Three Queens, wearing crowns and silk robes appeared in the doorway of the shack one day and said they were looking for a new prince!

They were called Cass, Mel and Beth and they’d come a long way, from the city of Londondone.

Because they were from Londondone they seemed very exotic to the people of Thanetlem who called them Down From Londondoners or DFLs for short.

They’d studied the stars and consulted a lot of books and worked out that they needed to go to Thanetlem where a new baby had been born who was going to be a king!

They were also attracted by the extremely low property prices in Thanetlem.

There was a big new star in the sky – probably a comet – which they thought they should follow and they did.

They had read a lot of books predicting the future and thought they knew a lot of stuff, but they weren’t being very sensible. They thought Jes was the king that they were looking for!

“He’s just a little baby,” said Joe, “He’s not anything yet. Just because he was born under a particular star, doesn’t mean that’s what his future will be – anything could happen!”

But the queens thought they knew best, and since they had found Mar and Joe they thought they might as well treat this new baby as a prince anyhow.

But they also came with very bad news indeed.

Governor Herold had heard about the new baby prince as well, and he didn’t want to take any chances with somebody else setting up a government that he wasn’t in charge of.

He’d had a brilliant idea. He would seek out all the little boys born at the time of the big star and kill them! How horrible!

But Herold tried to sweeten the pill a bit by offering the first hundred families to give up their boys bonus credits on their universal benefits.

Kath was very upset and told all the shepherds what was going to happen. They were furious and decided to stir up all the people they knew to protect the baby boys.

The queens were furious too and since baby Jes was in the biggest danger they hatched up a scheme between them to save him.

“I’ll give you some nice baby clothes,” said Cass, the most thoughtful queen, “Girl’s clothes so he can pass as a little girl! No-one cares about girls and I’ll say he’s my daughter and Mar is his nanny.”

The queens gathered their horses and their camels and all their followers, and with Mar and Joe and Jes in their midst, they left Thanetlem.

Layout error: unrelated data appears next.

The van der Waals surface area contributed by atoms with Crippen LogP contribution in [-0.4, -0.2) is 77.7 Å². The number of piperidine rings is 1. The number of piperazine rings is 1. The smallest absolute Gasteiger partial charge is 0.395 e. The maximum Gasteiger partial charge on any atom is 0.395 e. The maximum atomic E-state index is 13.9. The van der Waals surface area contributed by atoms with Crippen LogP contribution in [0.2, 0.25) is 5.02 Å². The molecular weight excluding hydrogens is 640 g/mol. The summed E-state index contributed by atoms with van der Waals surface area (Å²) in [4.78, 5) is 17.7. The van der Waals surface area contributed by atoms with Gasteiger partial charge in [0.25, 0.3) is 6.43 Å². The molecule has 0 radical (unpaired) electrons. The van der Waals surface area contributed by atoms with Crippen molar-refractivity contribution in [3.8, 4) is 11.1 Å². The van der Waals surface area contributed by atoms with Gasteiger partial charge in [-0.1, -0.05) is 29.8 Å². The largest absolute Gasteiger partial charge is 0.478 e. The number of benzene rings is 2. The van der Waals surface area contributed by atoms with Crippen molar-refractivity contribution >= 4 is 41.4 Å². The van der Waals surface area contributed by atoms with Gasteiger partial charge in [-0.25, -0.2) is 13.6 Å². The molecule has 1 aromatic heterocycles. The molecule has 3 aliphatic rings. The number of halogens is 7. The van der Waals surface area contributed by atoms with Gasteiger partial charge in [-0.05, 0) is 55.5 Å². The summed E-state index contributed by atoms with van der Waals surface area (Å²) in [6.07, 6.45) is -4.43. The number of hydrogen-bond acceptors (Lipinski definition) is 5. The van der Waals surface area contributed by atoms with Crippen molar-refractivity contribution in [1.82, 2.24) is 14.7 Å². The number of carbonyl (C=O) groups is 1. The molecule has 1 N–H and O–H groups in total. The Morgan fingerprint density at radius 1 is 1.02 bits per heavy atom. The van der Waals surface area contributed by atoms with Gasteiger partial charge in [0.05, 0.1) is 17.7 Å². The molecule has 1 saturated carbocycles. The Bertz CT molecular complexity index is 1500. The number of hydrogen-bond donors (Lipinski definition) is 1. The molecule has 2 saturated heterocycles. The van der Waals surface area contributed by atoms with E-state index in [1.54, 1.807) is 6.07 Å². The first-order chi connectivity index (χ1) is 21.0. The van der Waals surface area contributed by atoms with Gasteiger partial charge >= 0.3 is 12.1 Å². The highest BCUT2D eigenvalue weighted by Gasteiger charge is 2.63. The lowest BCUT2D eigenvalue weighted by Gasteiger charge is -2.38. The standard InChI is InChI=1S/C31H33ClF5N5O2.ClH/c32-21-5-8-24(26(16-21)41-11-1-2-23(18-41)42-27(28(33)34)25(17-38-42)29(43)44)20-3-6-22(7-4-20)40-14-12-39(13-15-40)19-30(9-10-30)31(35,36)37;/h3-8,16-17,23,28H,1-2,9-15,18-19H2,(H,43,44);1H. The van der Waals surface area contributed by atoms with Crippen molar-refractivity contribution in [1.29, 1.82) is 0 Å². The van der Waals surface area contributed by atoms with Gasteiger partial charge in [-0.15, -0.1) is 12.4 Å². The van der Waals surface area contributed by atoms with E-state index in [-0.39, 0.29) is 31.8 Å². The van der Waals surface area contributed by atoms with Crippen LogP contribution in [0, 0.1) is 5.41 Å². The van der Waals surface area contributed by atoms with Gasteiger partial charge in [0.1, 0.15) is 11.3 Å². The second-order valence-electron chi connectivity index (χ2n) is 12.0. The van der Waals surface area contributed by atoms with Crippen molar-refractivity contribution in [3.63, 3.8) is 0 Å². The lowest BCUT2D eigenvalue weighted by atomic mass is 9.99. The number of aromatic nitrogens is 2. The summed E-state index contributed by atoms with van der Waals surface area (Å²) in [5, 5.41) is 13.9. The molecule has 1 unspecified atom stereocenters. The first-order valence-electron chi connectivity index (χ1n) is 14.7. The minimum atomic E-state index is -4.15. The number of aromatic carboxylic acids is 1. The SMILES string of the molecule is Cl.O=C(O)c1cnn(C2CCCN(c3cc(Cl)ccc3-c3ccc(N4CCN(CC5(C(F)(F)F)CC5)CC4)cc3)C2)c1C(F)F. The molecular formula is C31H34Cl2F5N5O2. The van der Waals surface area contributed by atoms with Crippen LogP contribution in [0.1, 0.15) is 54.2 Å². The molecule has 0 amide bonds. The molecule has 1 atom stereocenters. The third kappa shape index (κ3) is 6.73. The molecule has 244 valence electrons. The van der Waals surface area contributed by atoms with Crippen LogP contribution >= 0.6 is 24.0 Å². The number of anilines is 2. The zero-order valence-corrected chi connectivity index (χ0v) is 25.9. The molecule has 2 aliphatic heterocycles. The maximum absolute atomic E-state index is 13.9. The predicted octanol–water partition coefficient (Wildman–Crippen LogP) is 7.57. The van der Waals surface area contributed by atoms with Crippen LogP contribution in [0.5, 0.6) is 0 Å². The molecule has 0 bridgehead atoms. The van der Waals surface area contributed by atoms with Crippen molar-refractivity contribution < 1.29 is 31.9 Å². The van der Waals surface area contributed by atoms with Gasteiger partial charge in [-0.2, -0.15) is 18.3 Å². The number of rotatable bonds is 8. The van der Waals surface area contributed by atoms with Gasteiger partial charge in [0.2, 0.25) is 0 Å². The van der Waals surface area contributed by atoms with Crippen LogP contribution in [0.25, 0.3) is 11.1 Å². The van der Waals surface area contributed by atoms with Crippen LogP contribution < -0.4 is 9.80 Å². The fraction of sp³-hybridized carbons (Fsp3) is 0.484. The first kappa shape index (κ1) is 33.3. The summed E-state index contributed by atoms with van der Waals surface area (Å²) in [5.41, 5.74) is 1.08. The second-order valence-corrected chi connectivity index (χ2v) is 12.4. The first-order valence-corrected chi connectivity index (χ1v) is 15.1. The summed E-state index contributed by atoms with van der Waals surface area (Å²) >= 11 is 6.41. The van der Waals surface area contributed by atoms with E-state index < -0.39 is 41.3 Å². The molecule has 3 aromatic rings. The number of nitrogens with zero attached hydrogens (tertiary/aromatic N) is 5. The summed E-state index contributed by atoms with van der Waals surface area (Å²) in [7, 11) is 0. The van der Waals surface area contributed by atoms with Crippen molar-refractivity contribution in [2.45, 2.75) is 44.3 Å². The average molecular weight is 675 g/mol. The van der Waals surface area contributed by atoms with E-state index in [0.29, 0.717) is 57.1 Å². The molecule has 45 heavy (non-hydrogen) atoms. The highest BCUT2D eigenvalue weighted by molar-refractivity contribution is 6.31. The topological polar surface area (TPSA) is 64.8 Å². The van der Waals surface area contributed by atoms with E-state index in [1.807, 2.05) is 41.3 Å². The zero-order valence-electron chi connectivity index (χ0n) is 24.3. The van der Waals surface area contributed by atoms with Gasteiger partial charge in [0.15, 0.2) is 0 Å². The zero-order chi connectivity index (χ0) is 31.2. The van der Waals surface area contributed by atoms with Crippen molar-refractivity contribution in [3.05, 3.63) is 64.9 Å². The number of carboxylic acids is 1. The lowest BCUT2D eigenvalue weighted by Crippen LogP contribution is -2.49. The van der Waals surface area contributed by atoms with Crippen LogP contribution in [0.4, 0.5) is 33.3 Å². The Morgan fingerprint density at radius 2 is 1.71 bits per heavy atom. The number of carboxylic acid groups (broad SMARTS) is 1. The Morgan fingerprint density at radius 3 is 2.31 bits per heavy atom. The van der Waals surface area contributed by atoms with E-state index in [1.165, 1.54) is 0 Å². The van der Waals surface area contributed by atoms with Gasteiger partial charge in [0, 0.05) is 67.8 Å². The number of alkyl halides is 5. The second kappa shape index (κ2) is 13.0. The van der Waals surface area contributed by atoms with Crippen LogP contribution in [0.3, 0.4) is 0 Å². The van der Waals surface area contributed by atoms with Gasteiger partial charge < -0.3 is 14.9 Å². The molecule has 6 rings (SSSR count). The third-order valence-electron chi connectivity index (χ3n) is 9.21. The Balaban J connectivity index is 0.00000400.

Herold’s soldiers were all over the place looking for baby boys of the right age. But none of them dared question three glamorous DFL queens wearing their crowns and everything, and so they let them pass.

After a few days, they crossed the border of the country and felt a bit safer.

They heard terrible things from Thanetlem as the shepherds kept them in touch with what Herold was doing – which was seeking out small boys and slaughtering them if he could.

Fortunately, the soldiers who were supposed to do the job were very angry that they had to do something so horrible.

Collecting taxes and beating up people who didn’t pay was sort of OK, but killing babies was definitely not what they’d signed up for!

Most of them put their swords down and crept off back to their families, dyed their hair and changed their names and tried to forget the whole business.

Meantime the queens had enjoyed getting to know Mar and Joe and baby Jes.

Being people who’d lived in a posh part of Londondone all their lives, they’d never really met poor people before and were a bit astonished to find out they were really nice and just like them – only without all the silly ideas about stars and prophesies in books written by confused old men years ago.

“I don’t think I should be a queen!” said Mel, “I’m no brighter than Mar. I just had a richer family and a better education.”

“I’ve got a good idea!” said Cass, “let’s give everybody a chance to be queen. We’ll let the older people in the villages decide who they want and take it in turns so no one gets too many fancy ideas about being in charge and not listening to other people.”

“Are you including men as well?” asked Beth.

“Well, eventually,” said Cass. “We’ll try it out on young Jes. We’ll teach him to know a lot, like us, and learn how to be really nice to people.”

“And then,” said Mar, “we can go home and teach everybody else how to take to be nice to people and decide how to do things in a fair way.”

“Brilliant!” said Joe, who hadn’t really been listening as he was planning to make a really comfortable rocking chair for when Mar had her next baby.

Baby Jes just smiled and got on with enjoying his life. He was very pleased he didn’t have to be a king as he’d never liked the little crown he’d been given and had just chewed it to pieces, in a very symbolic way!


Comments are closed.